of it – which in a traditional sector is sometimes opposed. A great example of this was our work with Credit Suisse. When the financial giant formed a new global IT department, it needed help to communicate the department’s role to the rest of the organisation, which required an internal marketing campaign. This campaign helped to educate Credit Suisse employees about the new department, ensuring they were able to align behind it, understand the importance of it and how it would enable them to deliver a great brand experience to clients.
So the use of technology has meant adapting clients’ brands in the financial sector?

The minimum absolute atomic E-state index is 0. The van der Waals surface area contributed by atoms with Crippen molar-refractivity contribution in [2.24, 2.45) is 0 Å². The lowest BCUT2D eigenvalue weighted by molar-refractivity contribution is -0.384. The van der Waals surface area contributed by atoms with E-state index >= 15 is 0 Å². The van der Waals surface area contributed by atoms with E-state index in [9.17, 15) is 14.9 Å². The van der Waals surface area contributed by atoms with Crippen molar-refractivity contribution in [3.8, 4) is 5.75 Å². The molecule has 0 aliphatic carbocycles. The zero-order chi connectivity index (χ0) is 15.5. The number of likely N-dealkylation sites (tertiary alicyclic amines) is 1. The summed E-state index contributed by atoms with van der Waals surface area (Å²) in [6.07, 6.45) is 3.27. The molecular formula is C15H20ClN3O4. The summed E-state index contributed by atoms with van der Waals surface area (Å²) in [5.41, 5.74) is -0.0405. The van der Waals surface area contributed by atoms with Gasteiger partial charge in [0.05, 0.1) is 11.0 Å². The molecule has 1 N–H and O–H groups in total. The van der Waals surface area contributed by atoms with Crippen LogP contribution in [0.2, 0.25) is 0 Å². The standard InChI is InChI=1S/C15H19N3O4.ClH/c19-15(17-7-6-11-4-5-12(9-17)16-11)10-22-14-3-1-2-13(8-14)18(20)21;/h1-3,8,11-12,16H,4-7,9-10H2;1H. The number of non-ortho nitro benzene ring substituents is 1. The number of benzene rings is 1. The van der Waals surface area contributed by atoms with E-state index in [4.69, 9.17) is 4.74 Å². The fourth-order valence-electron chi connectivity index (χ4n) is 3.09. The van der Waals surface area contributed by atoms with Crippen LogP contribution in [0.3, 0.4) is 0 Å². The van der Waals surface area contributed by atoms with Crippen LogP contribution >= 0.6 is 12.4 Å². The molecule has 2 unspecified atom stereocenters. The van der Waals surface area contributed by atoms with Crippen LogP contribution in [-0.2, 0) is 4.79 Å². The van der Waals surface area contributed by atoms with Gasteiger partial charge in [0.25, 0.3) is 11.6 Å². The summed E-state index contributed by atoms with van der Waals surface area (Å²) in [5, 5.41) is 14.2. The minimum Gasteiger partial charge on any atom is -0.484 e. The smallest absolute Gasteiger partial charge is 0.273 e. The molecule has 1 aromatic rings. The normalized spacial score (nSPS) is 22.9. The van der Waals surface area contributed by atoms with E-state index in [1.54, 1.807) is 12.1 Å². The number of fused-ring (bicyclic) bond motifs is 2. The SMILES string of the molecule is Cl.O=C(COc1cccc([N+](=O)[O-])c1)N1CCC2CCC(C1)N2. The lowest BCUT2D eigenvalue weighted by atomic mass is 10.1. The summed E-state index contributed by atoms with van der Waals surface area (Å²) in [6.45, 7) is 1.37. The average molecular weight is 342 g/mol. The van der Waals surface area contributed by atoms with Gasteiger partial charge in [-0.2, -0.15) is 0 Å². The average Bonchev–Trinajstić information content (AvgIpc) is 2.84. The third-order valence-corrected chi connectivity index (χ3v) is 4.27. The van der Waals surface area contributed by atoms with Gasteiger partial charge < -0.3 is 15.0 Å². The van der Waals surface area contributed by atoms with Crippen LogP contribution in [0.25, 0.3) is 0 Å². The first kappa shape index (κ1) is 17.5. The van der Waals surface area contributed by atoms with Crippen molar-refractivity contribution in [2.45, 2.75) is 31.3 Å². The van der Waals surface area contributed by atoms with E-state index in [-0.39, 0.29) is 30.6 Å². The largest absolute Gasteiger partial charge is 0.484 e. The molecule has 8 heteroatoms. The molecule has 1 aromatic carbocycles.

Technology has allowed clients to offer products and services that weren’t possible ten years ago. Fintech has made it increasingly easier to buy investments online, so we’re talking more and more about the benefits of that over service – many service brands have morphed into product brands. Recently, we worked with True Potential, helping it launch a new investment platform, True Potential Investor – an online DIY investment proposition that allows someone to open an account from as little as £100 with no financial advice. As this was a new market for us and the client, we undertook market research, carried out competitor analysis and we guided the leadership team through a series of branding workshops. These workshops helped us understand True Potential Investor’s offer in-depth and define its positioning model, target audience and look and feel of the brand. Those sessions identified some authentic values and captured what we wanted the point of difference to be moving forward. They also helped energise and motivate the leadership team, leaving everyone with a shared understanding of what True Potential Investor would represent.